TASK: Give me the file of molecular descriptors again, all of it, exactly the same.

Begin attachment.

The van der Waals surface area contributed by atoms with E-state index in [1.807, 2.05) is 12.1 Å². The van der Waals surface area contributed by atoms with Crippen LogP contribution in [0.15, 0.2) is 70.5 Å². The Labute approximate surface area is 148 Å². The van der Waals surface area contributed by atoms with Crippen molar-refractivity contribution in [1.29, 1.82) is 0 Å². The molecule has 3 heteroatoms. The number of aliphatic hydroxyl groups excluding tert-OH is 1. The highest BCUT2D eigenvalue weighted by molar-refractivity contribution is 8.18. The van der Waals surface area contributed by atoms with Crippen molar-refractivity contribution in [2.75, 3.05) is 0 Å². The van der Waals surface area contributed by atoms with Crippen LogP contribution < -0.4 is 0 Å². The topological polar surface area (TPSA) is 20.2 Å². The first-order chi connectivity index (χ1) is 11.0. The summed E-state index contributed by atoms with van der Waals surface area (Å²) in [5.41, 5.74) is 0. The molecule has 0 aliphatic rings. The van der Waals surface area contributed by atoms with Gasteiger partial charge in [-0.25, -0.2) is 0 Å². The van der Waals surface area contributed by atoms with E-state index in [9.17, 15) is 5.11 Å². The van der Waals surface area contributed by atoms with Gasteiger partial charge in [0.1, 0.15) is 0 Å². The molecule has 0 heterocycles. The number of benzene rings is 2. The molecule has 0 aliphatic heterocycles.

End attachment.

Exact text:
The van der Waals surface area contributed by atoms with E-state index in [1.807, 2.05) is 12.1 Å². The van der Waals surface area contributed by atoms with Crippen LogP contribution in [0.15, 0.2) is 70.5 Å². The Labute approximate surface area is 148 Å². The van der Waals surface area contributed by atoms with Crippen molar-refractivity contribution in [1.29, 1.82) is 0 Å². The molecule has 3 heteroatoms. The number of aliphatic hydroxyl groups excluding tert-OH is 1. The highest BCUT2D eigenvalue weighted by molar-refractivity contribution is 8.18. The van der Waals surface area contributed by atoms with Crippen molar-refractivity contribution in [2.75, 3.05) is 0 Å². The van der Waals surface area contributed by atoms with Crippen LogP contribution < -0.4 is 0 Å². The topological polar surface area (TPSA) is 20.2 Å². The first-order chi connectivity index (χ1) is 11.0. The summed E-state index contributed by atoms with van der Waals surface area (Å²) in [5.41, 5.74) is 0. The molecule has 0 aliphatic rings. The van der Waals surface area contributed by atoms with Gasteiger partial charge in [-0.25, -0.2) is 0 Å². The van der Waals surface area contributed by atoms with E-state index in [9.17, 15) is 5.11 Å². The van der Waals surface area contributed by atoms with Gasteiger partial charge in [0.1, 0.15) is 0 Å². The molecule has 0 heterocycles. The number of benzene rings is 2. The molecule has 0 aliphatic heterocycles.